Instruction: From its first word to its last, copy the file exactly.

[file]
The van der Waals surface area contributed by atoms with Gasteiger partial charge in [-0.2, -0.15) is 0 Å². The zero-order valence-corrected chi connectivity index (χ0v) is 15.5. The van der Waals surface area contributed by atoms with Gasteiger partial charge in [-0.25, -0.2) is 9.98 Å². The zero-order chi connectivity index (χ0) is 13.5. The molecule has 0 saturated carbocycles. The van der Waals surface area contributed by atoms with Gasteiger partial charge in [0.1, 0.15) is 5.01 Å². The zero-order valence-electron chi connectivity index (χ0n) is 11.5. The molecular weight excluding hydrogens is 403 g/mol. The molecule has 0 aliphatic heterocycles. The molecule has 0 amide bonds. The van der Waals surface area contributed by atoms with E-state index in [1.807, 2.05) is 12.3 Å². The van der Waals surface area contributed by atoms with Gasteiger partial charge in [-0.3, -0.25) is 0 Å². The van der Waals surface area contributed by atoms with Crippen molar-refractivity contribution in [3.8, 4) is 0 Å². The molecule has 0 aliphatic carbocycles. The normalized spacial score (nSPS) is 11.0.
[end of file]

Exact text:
The van der Waals surface area contributed by atoms with Gasteiger partial charge in [-0.2, -0.15) is 0 Å². The zero-order valence-corrected chi connectivity index (χ0v) is 15.5. The van der Waals surface area contributed by atoms with Gasteiger partial charge in [-0.25, -0.2) is 9.98 Å². The zero-order chi connectivity index (χ0) is 13.5. The molecule has 0 saturated carbocycles. The van der Waals surface area contributed by atoms with Gasteiger partial charge in [0.1, 0.15) is 5.01 Å². The zero-order valence-electron chi connectivity index (χ0n) is 11.5. The molecular weight excluding hydrogens is 403 g/mol. The molecule has 0 aliphatic heterocycles. The molecule has 0 amide bonds. The van der Waals surface area contributed by atoms with E-state index in [1.807, 2.05) is 12.3 Å². The van der Waals surface area contributed by atoms with Gasteiger partial charge in [-0.3, -0.25) is 0 Å². The van der Waals surface area contributed by atoms with Crippen molar-refractivity contribution in [3.8, 4) is 0 Å². The molecule has 0 aliphatic carbocycles. The normalized spacial score (nSPS) is 11.0.